Spoon dessert spoonfuls of the batter into each cupcake case. Spoon half a teaspoon of cream cheese into the bottom of each case also. Next, spoon a tablespoon or two (as much as fits) of the cream cheese mixture into the cases. Try not to fill too high (leave 6mm space) or else the cheesecake mix overflows.
Bake for 20-22 minutes or until the cheesecake looks set and is no longer 'eggy' looking.
As you can see, these are pretty hideous looking.
Leave to cool before icing.
To make the icing, cream together the cream cheese, butter and icing sugar and vanilla until light and fluffy. Melt the chocolate using small bursts in the microwave. Stir this chocolate into a small bowl with about half a cup of the cream cheese icing. When spreading the cream cheese icing over the cupcake, dip the edge of your spatula in this chocolate icing and swirl it around to create a marbled effect.
Sprinkle over with chocolate chips if you wish.
Ok half a virgin (my previous attempt at age 15 had failed miserably so I refuse to acknowledge it).
I have always been scared of cheesecake.
It always seemed too fiddly, folding whipped cream or using gelatine. It just seemed to be a set up for failure.
I have also not been much of a cheesecake fan. My Mum doesn't like cheesecake so I guess out of the following in her footsteps and the constant seeking for approval complexes that I too do not like cheesecake (that much).
Anyway, back to the story of how this cheesecake came to be.
Remember my good friend Jamal? I made him this carrot cake last year for his 20th birthday. Exactly a year later (funny how birthdays are an annual thing) I am making him another cake. This year however I had promised him a cheesecake. He loves cheesecake.
So I prepared to get out of my comfort zone and overcome my fear of cheesecake for Jamal. Because he is worth it. I wasn't too sure what type to make, it wasn't allowed to contain gelatine so it either had to be baked or heavily cream cheese based.
I saw lots of links online to delicious looking masterpieces but I wanted something simple.
I consulted my hero. Nigella.
Trust Nigella to have a wickedly rich cheesecake recipe that was simple as to do. She is a legend.
I made a few adjustments based on my life rules:
1) You can never have too much nutella. So I added a wee bit more to the base.
2) You can never have too much dark chocolate. So I melted some in.
3) Hazelnuts are good. So I put in two packets rather than the 100g required.
The only problem with adding more nutella is that you then require more than one jar. Ok to be honest I used Pams hazelnut spread because I am too poor for the real deal but it still worked. The good thing about Pams is that they have a 400g jar (which is what you need for the filling) and a 220g jar which is a perfect wee top up for all the spoonfuls that accidentally make their way into your mouth over the course of making this. So I recommend buying both. The worst part is that you have left over spread in the cupboard . . .
You will need to toast the hazelnuts. You do this buy baking the nuts for 10 minutes at 180 degrees on a piece of baking paper. You then transfer them to a clean tea towel and rub them between it to remove the skins. The skins are bitter and you don't want them in this magical dessert. The toasting also helps to enhance that wonderful hazelnutty aroma we all know and love. Just keep and eye on them and be careful not to burn them.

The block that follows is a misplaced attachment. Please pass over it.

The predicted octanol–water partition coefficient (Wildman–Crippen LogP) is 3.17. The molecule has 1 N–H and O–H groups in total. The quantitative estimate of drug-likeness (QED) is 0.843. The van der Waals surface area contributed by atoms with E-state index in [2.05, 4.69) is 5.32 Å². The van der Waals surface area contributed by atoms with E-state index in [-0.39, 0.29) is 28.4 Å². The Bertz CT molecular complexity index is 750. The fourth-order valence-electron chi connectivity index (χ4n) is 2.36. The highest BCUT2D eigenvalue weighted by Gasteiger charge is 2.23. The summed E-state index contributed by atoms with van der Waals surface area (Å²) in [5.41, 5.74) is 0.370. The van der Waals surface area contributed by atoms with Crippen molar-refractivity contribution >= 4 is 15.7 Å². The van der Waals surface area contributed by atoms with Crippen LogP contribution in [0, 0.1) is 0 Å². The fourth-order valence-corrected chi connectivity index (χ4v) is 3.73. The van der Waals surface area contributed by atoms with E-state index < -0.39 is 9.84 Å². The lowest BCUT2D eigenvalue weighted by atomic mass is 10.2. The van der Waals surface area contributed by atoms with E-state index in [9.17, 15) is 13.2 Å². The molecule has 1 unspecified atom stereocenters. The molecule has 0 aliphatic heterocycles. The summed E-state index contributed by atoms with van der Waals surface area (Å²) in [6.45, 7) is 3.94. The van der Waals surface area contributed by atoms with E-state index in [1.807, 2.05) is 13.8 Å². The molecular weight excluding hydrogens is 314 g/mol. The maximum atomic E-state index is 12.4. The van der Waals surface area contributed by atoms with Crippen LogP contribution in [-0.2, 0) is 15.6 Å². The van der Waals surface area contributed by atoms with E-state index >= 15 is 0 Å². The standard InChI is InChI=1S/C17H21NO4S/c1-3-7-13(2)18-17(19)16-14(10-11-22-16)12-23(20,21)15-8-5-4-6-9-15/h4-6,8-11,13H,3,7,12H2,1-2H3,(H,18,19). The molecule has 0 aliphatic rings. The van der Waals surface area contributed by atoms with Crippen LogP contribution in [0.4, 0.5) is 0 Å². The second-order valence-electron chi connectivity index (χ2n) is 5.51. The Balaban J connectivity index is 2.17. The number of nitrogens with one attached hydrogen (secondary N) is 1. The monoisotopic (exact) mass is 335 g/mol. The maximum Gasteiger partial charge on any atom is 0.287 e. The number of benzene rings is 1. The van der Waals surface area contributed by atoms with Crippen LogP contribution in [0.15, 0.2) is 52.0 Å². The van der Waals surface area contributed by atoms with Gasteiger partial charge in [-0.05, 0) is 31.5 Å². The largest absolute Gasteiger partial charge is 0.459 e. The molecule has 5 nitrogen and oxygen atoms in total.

Also, the best thing about this is that you only need to leave it to set in the fridge.
The only problem with this is that you need to exert patience whilst waiting for it to set.
Adapted from Nigella Lawson's recipe
Makes 20cm cheesecake
250g (1 packet) digestive biscuits
75g butter, softened,
3 tablespoons nutella (from that small jar)
40g of toasted hazelnuts
100g 75% + cocoa solids dark chocolate, melted either in a double boiler or carefully in the microwave
500g cream cheese (2 tubs), at room temperature
75g icing sugar, sieved
100g toasted hazelnuts, chopped
In a food processor, grind up the hazelnuts. Then add the digestive biscuits and blast until a coarse crumb. Add in the butter and nutella and pulse until evenly distributed.
Line the base of a 20cm springform cake tin with baking paper (you trap a piece of baking paper in between the base and the outer ring). Grease the sides with butter.
Press the base mixture firmly into the base of the tin and place in the freezer to chill whilst you make the filling.
Cream together the cream cheese and icing sugar until aerated and light. Spoonful by spoonful add the nutella until it has all been added.
Very slowly add the melted chocolate whilst beating. If you add it all in at once you will melt the cream cheese.
Gently mix it together until a dark, smooth mixture lies in front of you.
Place about a half cup of this filling mixture on the base of the cheesecake. Sprinkle a small handful of the chopped hazelnuts over this. Then pour over the rest of the filling. Scatter over the rest of the hazelnuts. Cover with cling film then leave to set in the fridge overnight.
To release this from the tin, carefully pour hot water over the sides of the tin. This should melt the very outer surface slightly. Then release the spring form lever and slide the cheesecake off the base.